Brazilian great Pele predicted in 1977 that an African team would win the tournament by 2000 but returns have been disappointing, with only three quarter-final appearances by African teams in the event’s history.
Cisse’s 2002 Senegal side were one of those, along with Cameroon in 1990 and Ghana in 2010.
The dreadlocked 42-year-old said players from those teams were now turning to coaching and could provide a crucial boost to African football.
“I represent a new generation that would like to have its place among African football and world football,” he said.
“We’re good players with pasts as professional football players and are very good tactically. We have the right to be among the top international coaches.”
Cisse, whose Senegal side open their World Cup campaign in Russia with a Group H clash against Poland on Tuesday, said African teams would eventually be as successful as the European and South American giants.
“I am certain that one day an African team, an African country, will win the World Cup,” he said.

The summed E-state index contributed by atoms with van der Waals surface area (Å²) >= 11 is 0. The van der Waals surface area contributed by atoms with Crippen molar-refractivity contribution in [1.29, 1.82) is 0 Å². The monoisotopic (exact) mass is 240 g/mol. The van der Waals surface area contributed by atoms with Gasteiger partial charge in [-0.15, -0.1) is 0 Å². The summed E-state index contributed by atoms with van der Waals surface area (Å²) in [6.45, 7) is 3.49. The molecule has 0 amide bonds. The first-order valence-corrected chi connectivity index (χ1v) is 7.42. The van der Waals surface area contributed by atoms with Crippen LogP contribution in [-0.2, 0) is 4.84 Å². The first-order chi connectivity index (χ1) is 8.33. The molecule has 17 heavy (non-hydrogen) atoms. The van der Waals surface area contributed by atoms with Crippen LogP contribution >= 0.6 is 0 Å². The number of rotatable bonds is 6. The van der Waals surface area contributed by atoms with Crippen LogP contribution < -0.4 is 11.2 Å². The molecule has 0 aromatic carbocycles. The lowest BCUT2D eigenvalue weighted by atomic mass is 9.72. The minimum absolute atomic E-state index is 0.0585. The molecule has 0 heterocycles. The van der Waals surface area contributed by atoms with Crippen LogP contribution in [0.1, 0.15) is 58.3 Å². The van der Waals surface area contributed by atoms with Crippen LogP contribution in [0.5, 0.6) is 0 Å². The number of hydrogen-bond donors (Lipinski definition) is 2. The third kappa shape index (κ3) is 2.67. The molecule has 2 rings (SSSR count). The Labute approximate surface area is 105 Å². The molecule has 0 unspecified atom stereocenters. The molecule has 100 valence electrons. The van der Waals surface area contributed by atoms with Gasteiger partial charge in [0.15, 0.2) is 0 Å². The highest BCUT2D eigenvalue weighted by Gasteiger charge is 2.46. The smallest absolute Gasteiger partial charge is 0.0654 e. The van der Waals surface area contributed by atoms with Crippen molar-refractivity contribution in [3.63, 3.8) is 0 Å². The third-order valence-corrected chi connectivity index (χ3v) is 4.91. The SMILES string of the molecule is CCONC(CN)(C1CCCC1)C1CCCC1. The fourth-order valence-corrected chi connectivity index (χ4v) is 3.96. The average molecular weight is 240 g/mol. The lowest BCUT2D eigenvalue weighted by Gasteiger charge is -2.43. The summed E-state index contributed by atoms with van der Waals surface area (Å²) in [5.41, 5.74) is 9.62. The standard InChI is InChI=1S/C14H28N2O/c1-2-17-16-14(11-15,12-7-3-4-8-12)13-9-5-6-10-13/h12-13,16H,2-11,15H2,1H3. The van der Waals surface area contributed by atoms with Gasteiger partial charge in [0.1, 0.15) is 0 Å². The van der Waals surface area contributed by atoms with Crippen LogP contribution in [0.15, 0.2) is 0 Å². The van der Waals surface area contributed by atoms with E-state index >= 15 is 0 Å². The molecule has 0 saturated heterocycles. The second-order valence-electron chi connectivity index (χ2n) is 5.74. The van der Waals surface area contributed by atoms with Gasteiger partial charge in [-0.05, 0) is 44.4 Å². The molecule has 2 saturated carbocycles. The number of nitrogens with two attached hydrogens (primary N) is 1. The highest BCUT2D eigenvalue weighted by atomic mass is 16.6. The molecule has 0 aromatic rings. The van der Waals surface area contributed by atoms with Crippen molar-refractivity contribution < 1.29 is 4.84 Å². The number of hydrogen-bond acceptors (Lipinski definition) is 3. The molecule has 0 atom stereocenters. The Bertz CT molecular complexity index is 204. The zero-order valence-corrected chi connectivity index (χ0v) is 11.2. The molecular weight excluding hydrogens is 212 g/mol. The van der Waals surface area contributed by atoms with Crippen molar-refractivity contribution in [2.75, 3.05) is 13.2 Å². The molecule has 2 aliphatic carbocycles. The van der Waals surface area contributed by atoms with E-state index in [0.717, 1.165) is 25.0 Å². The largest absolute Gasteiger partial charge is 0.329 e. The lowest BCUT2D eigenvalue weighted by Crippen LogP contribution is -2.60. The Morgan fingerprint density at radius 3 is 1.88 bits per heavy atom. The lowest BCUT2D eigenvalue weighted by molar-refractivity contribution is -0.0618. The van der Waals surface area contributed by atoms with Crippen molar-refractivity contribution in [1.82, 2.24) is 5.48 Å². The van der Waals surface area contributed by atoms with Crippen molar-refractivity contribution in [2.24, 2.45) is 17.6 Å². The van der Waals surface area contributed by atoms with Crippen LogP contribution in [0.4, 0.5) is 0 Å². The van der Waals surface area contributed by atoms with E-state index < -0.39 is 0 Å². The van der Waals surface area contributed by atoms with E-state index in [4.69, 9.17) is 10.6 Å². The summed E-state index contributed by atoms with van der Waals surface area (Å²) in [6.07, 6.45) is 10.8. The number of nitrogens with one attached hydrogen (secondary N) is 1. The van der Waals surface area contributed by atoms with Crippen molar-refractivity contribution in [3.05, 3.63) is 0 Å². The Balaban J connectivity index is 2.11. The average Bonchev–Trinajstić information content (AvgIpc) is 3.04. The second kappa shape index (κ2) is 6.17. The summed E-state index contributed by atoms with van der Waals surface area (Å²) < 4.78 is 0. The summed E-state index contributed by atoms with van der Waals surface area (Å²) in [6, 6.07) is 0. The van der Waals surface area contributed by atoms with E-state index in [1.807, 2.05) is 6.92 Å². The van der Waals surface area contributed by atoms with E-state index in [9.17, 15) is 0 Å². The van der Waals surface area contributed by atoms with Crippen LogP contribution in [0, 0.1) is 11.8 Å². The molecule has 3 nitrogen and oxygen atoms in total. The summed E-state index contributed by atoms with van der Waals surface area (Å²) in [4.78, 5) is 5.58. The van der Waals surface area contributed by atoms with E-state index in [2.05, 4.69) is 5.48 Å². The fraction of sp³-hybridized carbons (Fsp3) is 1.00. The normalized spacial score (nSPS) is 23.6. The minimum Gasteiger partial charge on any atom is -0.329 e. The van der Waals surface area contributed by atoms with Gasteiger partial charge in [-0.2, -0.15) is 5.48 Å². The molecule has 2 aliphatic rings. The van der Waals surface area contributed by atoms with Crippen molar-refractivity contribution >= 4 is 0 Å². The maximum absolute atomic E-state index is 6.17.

But he said it would take time, adding: “It’s a bit more complicated in our countries. We face realities that are not there in other continents.”
“But Africa is full of quality and we’re on the way,” he said. “We fully trust our football, we have no complexes.
“You see lots of African players in European clubs, now we need African coaches for our continent to go ahead.”
Senegal are one of five African teams at the tournament in Russia but they are the only one coached by an African.
Cisse was reluctant to attribute the lack of African mentors to prejudice, instead focusing on football’s power to unite.
“I’m the only black coach at this World Cup, it’s true,” he said. “But really this debate disturbs me. I think football is a universal sport and the colour of your skin is of very little importance.”